Phillip III 8 Reales Cob from Potosi

Discussion in 'World Coins' started by Swervo513, Mar 24, 2023.

  1. realeswatcher

    realeswatcher New Member

    Heh... popped up on eBay last night:
    s-l1600 - 2023-11-15T120922.308.jpg
    robinjojo likes this.
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  3. robinjojo

    robinjojo Well-Known Member

    Wow! Thanks for posting. It is quite remarkable that a coin like this, way below weight standard, would get their approval. These copies are high quality ones, but they have been around for decades, so a firm like this one should have known better.

    On another note, I just picked up this nice Philip III 8 reales cob from the last Sedwick auction. This coin is from the Clyde Hubbard collection (check out the envelope).

    Mexico, 8 reales, Philip III, ND (1599-1607), assayer F. Ex Clyde Hubbard collection.
    KM 44.1
    27.4 grams

    D-Camera Mexico 8 R Phil III ND (1599-1607) assayer F C Hubbard KM 44.1 27.4 g 11-11-23.jpg

    D-Camera Mexico 8r Phil III ND (1599-1607) envelope C Hubbard KM 44.1 27.4 g 11-11-23.jpg

    This coin appears to have been acquired on March 2, 1951, if I'm reading the date correctly. Also rubbings of the obverse and reverse are on the back. Kinda cool!
    Last edited: Nov 15, 2023
  4. realeswatcher

    realeswatcher New Member

    Very nice piece! Yeah, the old-school etchings are fun - that's a remnant of another era. Definitely a cruder style asyr F... and in the legend, looks like "GRATI", no last A?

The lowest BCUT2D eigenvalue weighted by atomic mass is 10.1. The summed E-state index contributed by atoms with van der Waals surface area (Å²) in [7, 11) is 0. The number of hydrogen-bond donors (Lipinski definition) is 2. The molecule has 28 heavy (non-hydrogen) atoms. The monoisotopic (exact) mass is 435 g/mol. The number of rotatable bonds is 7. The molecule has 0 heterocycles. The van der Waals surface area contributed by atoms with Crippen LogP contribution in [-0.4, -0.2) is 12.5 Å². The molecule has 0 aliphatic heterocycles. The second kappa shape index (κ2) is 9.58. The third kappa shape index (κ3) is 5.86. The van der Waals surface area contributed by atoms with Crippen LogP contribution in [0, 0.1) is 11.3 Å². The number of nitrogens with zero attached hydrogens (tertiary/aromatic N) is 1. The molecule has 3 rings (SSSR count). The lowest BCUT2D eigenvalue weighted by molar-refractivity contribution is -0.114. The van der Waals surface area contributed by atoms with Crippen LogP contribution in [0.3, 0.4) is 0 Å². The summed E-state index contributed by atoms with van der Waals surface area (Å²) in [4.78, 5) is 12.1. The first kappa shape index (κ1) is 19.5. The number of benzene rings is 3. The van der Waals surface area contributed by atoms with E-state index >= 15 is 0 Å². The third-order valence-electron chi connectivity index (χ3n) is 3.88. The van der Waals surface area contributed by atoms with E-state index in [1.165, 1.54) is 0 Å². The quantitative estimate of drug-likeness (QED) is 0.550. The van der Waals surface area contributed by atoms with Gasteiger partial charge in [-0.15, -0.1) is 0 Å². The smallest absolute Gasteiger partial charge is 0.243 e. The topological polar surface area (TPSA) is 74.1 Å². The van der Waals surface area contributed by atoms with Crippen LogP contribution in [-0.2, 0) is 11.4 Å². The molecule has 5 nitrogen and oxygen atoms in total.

RE: the fake, I'll forgive them for not actually recognizing that it's well-known to cob/Spanish Colonial specialists - that's probably beyond their reasonable knowledge base. And while this one does have a nice patina at first glance, the way low weight should have given pause (esp. since it doesn't have a clipped look)... plus there are a few pores/zits visible on this specimen.

    Not the first "known" fake to pass, of course. In the last year, I've seen two of the equally ubiquitous 1730 Mexico fake slabbed and a known 1733 klippe fake w/Guat. C/S (which is up on eBay right now) slabbed. You mentioned the 1732 Potosi... then there is a 1728 Lima, etc.. All are fairly good quality (well, the 1730 pieces are "eh") and that's why they fool people.

    Mexico 1730 8R FAKE slabbed NGC.jpg Mexico 1730 8R FAKE slabbed PCGS.jpg Mexico 1733 klippe 8R freq seen REPRO holed at 6 PCGS.jpg
    Last edited: Nov 15, 2023
  5. realeswatcher

    realeswatcher New Member

    BTW, I assume I'm reading correctly that you in fact bought the model coin from Long in 1982?

    Were you familiar with the fakes at that time... and did you already know their origin or did you learn that later??
  6. robinjojo

    robinjojo Well-Known Member

    Thanks! Yes, the obverse legend ends with GRATI followed by a square. That's the first time I have seen this anomaly, but it could be more common; with the uneven strikes and missing legends on virtually of these coins it is hard to say.

    Yes, Richard Long listed this coin in one of his 1982 auctions (he ran two each year). I have the catalog in a wicker chest, so I'll try to locate it.

    In 1982 I was pretty new in collecting hammer and mill struck coins and my knowledge of the fakes was scant. Back then there weren't many sources to research fakes. Calbeto's two-volume reference comes to mind.

    I was really attracted to this coin's excellent strike, despite the fact that it one of the more "common" Philip III cobs from Mexico, and the bidding was quite stiff, even back then, with an $850 closing price. The brothers in Mexico City who made the copies in the early 1960s did a pretty good job casting them, but they do have tell tale signs of casting, such as the filled flan cracks and lower weight, many times significantly lower, and pretty low silver content.
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